Q. I am a 75-year-old retired bank officer. Please advise whether I should continue with investments in mutual funds or to redirect the same to other avenues?
A. Mutual funds are of different types. Without knowing your funds, we cannot give an opinion on its performance. Additionally, factors such as what your need is, how much risk you can take, how much these fund investments account for in your overall investments also matter.
Generally speaking, if the funds you have are equity-based (especially high-risk ones such as mid-caps or small-caps) and this allocation is high in your overall investments, it’s better to review them and see if they suit your purpose. This is especially true if you need to set up an income stream from these funds. If you hold debt-based funds, check if returns are above-average, that there are no hidden risks in terms of the credit quality of the portfolio and your time frame is adequate to match those funds. If so, you can continue to hold them and set up systematic withdrawal from these when you need income.
Q. I am 30. My monthly income is ₹80,000. What are my investment options if I have ₹30,000 left in savings?
A. First, you need to set up an emergency portfolio equal to about 6-8 months of monthly expenses. Hold this in your savings account and FDs that can be easily liquidated. You may already be investing in EPF – this will go towards retirement savings. You can also mull some investments in NPS for your retirement corpus – allocate more to the Corporate Debt and Government Debt options, here. It will also offer tax breaks. However, note that NPS is a very long-term investment and locks you in until age 60.
Otherwise, mutual funds and ETFs are the most suitable products to build wealth as they are versatile, well regulated, transparent and liquid. Use a mix of equity funds and debt funds, which will help diversify your portfolio and balance the risk.
Decide the allocation between equity and debt based on your risk and the time frame – higher the risk appetite or longer the time frame, the more the equity allocation. Make sure to have large-cap index funds and other large-cap based funds for the core of your portfolio. Add other aggressive funds such as multi-caps, mid-caps and small-cap funds on this. For debt funds, go by your time frame and pick funds whose average maturity is at least equal to yours. For the amount you plan to invest, 4-5 funds should do. If you do not have the time or understanding to identify quality funds, simply use index funds.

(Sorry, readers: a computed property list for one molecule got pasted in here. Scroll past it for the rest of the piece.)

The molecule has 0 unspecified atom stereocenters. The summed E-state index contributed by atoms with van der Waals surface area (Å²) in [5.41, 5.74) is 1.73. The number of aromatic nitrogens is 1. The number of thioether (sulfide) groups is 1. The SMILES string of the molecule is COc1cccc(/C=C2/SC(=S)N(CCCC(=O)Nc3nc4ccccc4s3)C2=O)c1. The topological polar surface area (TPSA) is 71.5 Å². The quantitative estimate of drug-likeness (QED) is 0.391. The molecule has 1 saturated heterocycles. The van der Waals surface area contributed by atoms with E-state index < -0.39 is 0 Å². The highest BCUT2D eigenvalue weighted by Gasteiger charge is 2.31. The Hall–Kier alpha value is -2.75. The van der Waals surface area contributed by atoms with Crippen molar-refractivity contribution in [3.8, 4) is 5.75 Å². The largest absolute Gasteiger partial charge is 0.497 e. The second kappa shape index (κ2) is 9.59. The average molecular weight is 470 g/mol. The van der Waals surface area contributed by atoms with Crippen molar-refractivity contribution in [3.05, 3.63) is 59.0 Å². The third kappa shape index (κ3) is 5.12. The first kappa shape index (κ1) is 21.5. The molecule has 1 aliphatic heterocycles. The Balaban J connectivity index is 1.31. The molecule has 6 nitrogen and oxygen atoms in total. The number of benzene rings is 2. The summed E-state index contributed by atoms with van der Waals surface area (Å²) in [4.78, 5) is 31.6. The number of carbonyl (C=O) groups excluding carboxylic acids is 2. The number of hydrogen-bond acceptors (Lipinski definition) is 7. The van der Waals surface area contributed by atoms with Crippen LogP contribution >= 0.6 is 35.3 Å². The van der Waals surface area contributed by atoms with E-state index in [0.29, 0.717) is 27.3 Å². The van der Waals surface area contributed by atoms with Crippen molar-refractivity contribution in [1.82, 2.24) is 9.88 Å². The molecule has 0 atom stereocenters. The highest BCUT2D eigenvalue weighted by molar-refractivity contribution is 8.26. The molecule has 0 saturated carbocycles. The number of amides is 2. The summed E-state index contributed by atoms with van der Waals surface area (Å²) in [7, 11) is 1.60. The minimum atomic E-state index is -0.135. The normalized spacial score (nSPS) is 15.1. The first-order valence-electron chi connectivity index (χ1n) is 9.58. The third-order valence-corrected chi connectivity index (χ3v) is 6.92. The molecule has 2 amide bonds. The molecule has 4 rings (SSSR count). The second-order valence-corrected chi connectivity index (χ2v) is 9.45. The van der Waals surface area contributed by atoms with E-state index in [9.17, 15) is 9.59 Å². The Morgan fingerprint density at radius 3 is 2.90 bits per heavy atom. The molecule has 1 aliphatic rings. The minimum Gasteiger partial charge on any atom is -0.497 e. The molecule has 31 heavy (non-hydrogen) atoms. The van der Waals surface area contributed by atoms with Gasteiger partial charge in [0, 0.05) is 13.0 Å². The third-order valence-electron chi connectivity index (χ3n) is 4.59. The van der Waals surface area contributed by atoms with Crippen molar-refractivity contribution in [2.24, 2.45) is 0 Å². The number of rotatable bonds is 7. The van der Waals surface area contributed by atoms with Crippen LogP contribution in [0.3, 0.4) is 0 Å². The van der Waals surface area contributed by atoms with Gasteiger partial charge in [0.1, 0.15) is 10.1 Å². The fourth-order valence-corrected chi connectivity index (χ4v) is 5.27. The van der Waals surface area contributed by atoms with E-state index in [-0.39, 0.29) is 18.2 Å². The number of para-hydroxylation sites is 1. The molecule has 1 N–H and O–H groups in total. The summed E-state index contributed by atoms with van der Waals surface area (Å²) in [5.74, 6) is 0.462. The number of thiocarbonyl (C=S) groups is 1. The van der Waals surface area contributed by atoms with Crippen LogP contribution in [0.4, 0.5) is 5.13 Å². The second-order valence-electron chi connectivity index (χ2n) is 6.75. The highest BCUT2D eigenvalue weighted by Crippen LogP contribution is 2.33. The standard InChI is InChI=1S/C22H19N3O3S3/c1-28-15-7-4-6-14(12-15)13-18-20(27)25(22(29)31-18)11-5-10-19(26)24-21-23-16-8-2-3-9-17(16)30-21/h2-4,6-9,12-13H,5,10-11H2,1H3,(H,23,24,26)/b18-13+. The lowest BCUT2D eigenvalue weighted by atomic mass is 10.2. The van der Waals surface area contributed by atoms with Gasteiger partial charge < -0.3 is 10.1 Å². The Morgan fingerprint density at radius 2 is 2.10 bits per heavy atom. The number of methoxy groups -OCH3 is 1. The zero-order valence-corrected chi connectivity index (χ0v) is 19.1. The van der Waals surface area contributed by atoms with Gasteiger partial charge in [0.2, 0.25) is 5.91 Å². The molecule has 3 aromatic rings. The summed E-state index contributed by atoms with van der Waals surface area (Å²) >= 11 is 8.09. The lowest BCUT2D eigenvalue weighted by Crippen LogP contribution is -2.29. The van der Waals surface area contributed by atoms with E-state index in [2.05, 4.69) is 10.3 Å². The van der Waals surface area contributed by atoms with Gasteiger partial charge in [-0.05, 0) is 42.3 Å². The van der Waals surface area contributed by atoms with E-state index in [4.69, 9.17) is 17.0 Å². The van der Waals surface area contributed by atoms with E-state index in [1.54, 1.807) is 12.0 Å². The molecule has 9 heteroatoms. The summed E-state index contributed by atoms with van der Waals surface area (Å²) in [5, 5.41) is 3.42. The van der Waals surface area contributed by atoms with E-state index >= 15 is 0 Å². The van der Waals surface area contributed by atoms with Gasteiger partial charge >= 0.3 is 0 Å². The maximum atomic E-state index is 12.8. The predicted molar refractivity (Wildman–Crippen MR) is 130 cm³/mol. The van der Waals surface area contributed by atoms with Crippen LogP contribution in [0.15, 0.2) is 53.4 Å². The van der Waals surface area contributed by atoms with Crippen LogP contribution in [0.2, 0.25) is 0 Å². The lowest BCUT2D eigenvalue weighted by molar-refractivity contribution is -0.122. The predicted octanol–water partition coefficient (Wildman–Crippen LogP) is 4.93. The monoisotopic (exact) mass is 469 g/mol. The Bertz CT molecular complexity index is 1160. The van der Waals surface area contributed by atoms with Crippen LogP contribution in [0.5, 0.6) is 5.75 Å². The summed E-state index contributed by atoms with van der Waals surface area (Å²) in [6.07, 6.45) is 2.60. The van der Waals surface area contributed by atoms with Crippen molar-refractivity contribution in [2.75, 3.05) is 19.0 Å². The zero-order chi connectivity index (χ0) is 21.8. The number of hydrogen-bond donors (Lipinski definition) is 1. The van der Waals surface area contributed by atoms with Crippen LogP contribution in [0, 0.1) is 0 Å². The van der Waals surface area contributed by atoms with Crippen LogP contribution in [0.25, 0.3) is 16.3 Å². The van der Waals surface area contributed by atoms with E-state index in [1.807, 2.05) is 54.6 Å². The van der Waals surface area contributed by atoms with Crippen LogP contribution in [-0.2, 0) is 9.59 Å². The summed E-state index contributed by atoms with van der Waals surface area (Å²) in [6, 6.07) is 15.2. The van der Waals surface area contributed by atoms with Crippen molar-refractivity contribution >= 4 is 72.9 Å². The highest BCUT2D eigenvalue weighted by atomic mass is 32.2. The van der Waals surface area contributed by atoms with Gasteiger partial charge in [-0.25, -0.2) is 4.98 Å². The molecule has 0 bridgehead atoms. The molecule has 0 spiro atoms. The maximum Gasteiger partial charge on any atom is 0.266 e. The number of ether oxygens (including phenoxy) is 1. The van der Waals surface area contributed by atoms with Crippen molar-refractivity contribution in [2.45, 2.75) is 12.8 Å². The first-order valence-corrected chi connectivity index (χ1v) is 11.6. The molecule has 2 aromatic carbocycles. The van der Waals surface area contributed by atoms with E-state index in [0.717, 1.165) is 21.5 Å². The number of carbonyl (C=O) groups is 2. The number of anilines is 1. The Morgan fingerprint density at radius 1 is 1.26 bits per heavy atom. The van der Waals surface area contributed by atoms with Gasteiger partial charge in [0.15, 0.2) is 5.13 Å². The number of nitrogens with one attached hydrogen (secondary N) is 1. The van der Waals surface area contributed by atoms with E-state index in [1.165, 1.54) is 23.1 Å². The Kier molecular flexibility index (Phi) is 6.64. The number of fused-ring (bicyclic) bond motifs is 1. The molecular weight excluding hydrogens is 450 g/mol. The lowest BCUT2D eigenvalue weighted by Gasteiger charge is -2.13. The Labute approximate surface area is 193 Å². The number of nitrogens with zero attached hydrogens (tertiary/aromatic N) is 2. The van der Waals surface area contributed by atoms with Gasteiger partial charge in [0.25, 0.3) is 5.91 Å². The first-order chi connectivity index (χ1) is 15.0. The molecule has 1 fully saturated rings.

Q. I am 72, single and retired. In 2016, my father had invested ₹13 lakh in Sovereign Gold Bonds (SGBs). He passed away in 2018, and the bonds have since been transferred in my name. The lock-in period has ended and I can redeem the bonds. As the interest offered is very low, I’ve decided to sell the bonds. Where should I invest the proceeds?
S. Srinath Rajan Srinath
A. A bit of explanation on Sovereign Gold Bonds, first. SGBs are linked to gold prices – the issue price is calculated using the average gold prices of the last 3 business days of the week before the issue opens. The price at which the bonds are redeemed is based on the average closing prices of the 3 days prior to redemption. If gold prices are up at the time of redemption compared with the prices at issue, you make capital gains. Therefore, SGBs are meant to be a way to invest in gold and not to earn interest income. The interest is, in fact, an additional return as other gold products such as gold mutual funds and ETFs do not have an interest component.
If you redeem the bonds, you can consider the RBI Floating Rate Taxable Bonds. Since government bond yields are attractive at this time, you can also invest in G-secs and lock into good long-term yields (use the RBI Retail Direct platform to invest in them).
Fixed deposits of small finance banks, which offer attractive rates, are another option. But given that interest rates are beginning to move up, wait for banks to revise rates or invest in very short-maturity FDs and renew later at higher rates. If you’re investing in such FDs, spread them across 2-3 banks to maximise the deposit insurance guarantee. However, if you do not require interest income and can take some risk, there are other options. If you understand mutual funds, then you can invest in low-risk, short-maturity debt mutual funds as well. Be careful when choosing these funds – if you’re in doubt, it’s best to avoid them.
Q. I am a final year college student and have been placed at an MNC. Before starting my job, I want to gain knowledge on investing and personal finance. What courses and books would you advise me to go through?
A. You can check The Psychology of Money by Morgan Housel for a general understanding on financial decision-making, thinking about money, savings and spending. For a focus on the Indian investment world, Monika Halan’s Let’s Talk Money is a good option. This apart, you can look up various online platforms that explain basic investment concepts. Invest only in products that you understand and where you know the nature of risk you will be taking. Do not get influenced by returns alone or taxation alone. Diversify into different products to tap the widest range of opportunities.
(The financial adviser is Co-founder, PrimeInvestor.in)